The Russians Hacked Our Weather

Update 10:54am EST: It looks like we got about 4-5 inches (13 cm), nothing serious. There’s no significant wind, and no ice. So, all in all, it seems to be an ideal snowstorm — pretty to look at, not too deep, and not dangerous. It’s going to get very cold tonight, though.

The devious schemers in the Kremlin have figured out a way to hack into the climate on the East Coast and send Siberian-style weather our way. Is there no limit to the perfidy of those evil Tatars?

I think it’s time to open a congressional investigation into the “fake weather” generated by Vladimir Putin and his Moscow minions.

Seriously, though…

The snowfall here has been light so far. If it continues this way, we shouldn’t have a problem. However, if this low-pressure system decides to dump a big load on us, or if some of that nasty freezing rain moves in, things could get ugly here at Schloss Bodissey.

So — if Saturday afternoon rolls around, and we still haven’t approved any comments, you’ll know why. Just picture us huddled in front of the propane heater, waiting for the electrician (or someone like him)…

17 thoughts on “The Russians Hacked Our Weather

  1. Nice pic Baron..or is that Dymphna’s creation? Anyhoo you guys keep warm and keep ’em comin’..Rah Rah Rasputin..’member that one? lol
    You’ve both probably already seen these but just in case check out the old SCTV Russian skits for fun..Here’s one for starters..Take care you two and thanks always..

  2. Baron, I must say that I am surprised that you don’t have a wood fire with all that lovely wood just hangin’ around. We on the mountain in Oz, have a cast iron firebox with stovetop that I get to feed for around three months each year with my timber getting labor, but our temps over that time never get below freezing point, no matter what yardstick one uses to measure it.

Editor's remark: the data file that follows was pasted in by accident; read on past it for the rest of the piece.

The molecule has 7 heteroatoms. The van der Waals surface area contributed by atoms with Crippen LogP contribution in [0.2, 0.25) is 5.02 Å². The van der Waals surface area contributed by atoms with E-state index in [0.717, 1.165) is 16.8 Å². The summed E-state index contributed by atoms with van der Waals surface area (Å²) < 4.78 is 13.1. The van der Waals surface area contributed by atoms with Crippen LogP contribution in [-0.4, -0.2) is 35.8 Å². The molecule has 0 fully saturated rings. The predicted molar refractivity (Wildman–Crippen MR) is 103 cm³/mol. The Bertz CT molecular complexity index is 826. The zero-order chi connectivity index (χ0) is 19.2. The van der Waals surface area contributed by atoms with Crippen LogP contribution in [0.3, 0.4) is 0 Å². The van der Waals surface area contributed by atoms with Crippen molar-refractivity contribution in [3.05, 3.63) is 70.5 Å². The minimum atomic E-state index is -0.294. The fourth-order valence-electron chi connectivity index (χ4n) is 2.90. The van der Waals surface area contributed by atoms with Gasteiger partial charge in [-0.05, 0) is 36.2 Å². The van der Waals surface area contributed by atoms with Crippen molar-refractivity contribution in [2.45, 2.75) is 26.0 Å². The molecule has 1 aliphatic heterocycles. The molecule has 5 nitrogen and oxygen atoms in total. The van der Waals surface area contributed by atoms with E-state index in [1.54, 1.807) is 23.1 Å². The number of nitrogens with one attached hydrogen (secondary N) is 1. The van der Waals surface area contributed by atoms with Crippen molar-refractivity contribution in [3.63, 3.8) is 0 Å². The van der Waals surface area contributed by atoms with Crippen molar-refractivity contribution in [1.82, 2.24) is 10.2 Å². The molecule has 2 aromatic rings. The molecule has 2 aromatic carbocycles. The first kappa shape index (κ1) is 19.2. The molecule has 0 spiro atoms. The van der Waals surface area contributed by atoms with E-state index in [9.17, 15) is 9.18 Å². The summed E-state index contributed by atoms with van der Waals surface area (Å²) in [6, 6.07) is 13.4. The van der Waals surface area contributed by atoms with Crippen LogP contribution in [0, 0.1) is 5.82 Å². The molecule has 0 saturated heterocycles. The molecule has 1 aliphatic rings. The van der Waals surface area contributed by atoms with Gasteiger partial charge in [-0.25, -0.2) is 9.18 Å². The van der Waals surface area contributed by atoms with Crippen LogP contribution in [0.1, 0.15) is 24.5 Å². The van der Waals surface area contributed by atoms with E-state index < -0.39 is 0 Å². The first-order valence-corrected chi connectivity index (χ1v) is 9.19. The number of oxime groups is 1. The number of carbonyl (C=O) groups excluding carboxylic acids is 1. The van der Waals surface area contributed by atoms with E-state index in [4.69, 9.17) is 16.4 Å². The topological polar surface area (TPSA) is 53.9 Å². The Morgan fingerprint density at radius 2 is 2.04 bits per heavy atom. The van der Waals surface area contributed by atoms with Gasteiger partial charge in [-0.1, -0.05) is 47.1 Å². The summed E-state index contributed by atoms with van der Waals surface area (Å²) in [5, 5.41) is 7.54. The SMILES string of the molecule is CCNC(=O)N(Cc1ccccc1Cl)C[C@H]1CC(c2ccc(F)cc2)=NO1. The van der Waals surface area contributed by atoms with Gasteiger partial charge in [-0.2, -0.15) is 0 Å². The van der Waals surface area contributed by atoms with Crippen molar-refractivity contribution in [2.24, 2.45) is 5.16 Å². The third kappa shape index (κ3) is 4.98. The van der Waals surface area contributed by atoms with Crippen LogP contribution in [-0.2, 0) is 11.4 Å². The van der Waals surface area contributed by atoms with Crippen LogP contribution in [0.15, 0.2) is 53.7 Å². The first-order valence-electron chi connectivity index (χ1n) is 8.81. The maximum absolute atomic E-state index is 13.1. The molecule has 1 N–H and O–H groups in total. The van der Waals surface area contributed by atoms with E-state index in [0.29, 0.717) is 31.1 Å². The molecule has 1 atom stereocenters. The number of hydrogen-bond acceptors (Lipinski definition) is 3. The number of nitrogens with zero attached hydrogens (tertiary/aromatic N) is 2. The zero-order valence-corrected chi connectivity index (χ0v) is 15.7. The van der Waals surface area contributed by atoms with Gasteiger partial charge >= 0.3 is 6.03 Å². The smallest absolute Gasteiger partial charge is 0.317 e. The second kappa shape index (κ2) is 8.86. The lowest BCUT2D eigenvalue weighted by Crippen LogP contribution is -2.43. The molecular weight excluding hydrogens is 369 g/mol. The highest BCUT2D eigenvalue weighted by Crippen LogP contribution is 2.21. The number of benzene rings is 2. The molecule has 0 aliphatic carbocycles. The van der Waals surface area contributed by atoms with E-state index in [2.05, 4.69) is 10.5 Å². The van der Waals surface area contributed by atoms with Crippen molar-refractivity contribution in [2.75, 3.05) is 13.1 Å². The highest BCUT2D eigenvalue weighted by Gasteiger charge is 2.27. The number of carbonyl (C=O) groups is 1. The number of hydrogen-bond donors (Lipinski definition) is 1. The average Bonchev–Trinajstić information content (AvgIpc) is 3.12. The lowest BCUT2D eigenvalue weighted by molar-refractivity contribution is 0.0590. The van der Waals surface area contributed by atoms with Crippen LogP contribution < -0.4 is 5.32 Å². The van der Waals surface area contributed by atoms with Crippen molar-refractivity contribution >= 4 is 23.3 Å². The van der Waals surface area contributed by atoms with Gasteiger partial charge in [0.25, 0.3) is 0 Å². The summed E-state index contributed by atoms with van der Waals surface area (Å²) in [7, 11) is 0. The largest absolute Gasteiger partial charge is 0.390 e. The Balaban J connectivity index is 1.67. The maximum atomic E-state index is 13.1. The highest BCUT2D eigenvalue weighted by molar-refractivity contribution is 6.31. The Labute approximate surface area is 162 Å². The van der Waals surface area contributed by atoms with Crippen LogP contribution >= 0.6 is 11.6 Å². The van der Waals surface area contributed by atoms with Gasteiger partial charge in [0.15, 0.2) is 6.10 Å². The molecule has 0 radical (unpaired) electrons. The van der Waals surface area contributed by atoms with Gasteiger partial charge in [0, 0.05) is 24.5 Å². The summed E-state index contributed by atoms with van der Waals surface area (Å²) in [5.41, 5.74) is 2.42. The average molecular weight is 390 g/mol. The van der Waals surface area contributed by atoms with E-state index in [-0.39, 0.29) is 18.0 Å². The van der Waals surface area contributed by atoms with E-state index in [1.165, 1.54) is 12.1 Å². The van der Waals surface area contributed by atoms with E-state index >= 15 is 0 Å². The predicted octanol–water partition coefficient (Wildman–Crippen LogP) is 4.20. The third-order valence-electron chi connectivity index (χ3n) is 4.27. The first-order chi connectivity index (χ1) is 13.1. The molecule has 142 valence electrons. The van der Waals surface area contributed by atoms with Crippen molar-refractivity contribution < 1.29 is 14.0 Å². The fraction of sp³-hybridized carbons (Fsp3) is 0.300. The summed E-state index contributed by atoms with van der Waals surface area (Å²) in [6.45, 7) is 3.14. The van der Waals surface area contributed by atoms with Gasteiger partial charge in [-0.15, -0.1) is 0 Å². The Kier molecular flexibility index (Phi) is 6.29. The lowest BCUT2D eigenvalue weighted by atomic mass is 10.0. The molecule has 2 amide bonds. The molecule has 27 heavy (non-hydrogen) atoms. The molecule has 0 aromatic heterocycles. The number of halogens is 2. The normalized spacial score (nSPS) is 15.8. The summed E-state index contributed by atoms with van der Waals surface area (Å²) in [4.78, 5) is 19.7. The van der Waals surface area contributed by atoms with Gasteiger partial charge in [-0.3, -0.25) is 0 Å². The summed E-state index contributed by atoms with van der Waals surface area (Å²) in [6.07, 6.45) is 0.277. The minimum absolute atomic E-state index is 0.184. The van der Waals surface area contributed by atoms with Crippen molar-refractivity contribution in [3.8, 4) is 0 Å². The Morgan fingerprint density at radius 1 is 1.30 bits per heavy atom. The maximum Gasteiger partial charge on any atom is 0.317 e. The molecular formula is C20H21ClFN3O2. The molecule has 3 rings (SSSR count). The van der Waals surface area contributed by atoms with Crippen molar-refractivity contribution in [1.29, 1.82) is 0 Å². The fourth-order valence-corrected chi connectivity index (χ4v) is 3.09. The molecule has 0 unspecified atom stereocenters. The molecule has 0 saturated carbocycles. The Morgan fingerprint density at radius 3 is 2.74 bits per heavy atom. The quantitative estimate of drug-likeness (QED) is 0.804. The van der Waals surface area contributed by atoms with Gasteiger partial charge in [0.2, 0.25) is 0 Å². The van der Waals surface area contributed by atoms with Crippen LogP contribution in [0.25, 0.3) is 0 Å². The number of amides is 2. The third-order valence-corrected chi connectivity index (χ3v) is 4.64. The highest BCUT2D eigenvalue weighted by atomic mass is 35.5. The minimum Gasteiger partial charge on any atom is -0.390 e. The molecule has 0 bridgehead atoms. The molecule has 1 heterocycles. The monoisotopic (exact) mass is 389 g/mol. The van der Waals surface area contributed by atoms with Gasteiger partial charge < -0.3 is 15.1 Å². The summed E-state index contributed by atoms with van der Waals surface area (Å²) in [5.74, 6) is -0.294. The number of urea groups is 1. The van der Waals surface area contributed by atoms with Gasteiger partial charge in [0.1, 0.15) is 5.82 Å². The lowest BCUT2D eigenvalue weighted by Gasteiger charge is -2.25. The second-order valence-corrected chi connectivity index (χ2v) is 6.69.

So, you only have a gas heater? And how does that measure up for effectiveness?

    • We used to have wood stoves, but Dymphna’s asthma was such that we had to get rid of them. The propane heater plus the propane cooking stove are enough to do the job; we just have to practice routine caution against the accumulation of carbon monoxide (or is it carbon dioxide?). I keep a window or two cracked, and fortunately this is a leaky old house with a lot of outside air breathing in through the gaps.

      • Prior to installing a wood burner (yours truly) we used a gas heater (not flued) and were forced to leave a window slightly open. I believe the problem is when the tank gets almost empty and the smell that is inserted into the gas becomes more noticeable. I could always tell the gas bottle was almost empty by the smell.

        My wife has a mild form of asthma but no ill effects from our wood fire box which is really a sealed unit. I just realized we covered this ground before some years ago. LOL! Will have to chalk it up somewhere so I don’t bother you again with it.

      • Our house qualifies more as a cottage than a real house. A quaint cottage. A quaint cottage with rooms added here and there. *Small* cozy rooms that take the measure of any carpenter’s zen.

        Ain’t never met a woodstove that was “cozy”-like. They’re real space gobblers.

        I’d love one of those outdoor woodstoves; a friend has one that was configured into the building of their new home, though they didn’t actually install one until they could find a good used bargain…her husband cuts timber for a living, so for them it was a smart choice.